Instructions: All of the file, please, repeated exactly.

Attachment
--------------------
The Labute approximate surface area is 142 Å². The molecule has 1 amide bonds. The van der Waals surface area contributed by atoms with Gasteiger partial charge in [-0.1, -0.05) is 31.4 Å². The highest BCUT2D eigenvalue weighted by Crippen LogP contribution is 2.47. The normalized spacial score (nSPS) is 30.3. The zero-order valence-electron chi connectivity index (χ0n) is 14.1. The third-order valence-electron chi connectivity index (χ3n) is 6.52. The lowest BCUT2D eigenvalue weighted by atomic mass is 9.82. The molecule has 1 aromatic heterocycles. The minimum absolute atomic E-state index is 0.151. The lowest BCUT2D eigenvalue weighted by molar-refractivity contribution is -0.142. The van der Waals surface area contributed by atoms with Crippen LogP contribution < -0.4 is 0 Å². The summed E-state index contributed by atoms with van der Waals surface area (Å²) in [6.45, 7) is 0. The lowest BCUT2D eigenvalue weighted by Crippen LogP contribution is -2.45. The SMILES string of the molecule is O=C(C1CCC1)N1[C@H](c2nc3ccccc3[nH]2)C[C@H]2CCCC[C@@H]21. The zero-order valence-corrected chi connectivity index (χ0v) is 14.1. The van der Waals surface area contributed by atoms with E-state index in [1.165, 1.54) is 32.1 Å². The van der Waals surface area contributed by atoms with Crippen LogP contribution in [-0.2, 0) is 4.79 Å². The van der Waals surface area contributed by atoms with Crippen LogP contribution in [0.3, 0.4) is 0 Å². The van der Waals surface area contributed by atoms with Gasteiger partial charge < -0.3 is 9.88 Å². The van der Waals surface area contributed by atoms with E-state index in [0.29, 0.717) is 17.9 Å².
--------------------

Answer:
The Labute approximate surface area is 142 Å². The molecule has 1 amide bonds. The van der Waals surface area contributed by atoms with Gasteiger partial charge in [-0.1, -0.05) is 31.4 Å². The highest BCUT2D eigenvalue weighted by Crippen LogP contribution is 2.47. The normalized spacial score (nSPS) is 30.3. The zero-order valence-electron chi connectivity index (χ0n) is 14.1. The third-order valence-electron chi connectivity index (χ3n) is 6.52. The lowest BCUT2D eigenvalue weighted by atomic mass is 9.82. The molecule has 1 aromatic heterocycles. The minimum absolute atomic E-state index is 0.151. The lowest BCUT2D eigenvalue weighted by molar-refractivity contribution is -0.142. The van der Waals surface area contributed by atoms with Crippen LogP contribution < -0.4 is 0 Å². The summed E-state index contributed by atoms with van der Waals surface area (Å²) in [6.45, 7) is 0. The lowest BCUT2D eigenvalue weighted by Crippen LogP contribution is -2.45. The SMILES string of the molecule is O=C(C1CCC1)N1[C@H](c2nc3ccccc3[nH]2)C[C@H]2CCCC[C@@H]21. The zero-order valence-corrected chi connectivity index (χ0v) is 14.1. The van der Waals surface area contributed by atoms with E-state index in [1.165, 1.54) is 32.1 Å². The van der Waals surface area contributed by atoms with Crippen LogP contribution in [-0.2, 0) is 4.79 Å². The van der Waals surface area contributed by atoms with Crippen LogP contribution in [0.3, 0.4) is 0 Å². The van der Waals surface area contributed by atoms with Gasteiger partial charge < -0.3 is 9.88 Å². The van der Waals surface area contributed by atoms with E-state index in [0.29, 0.717) is 17.9 Å².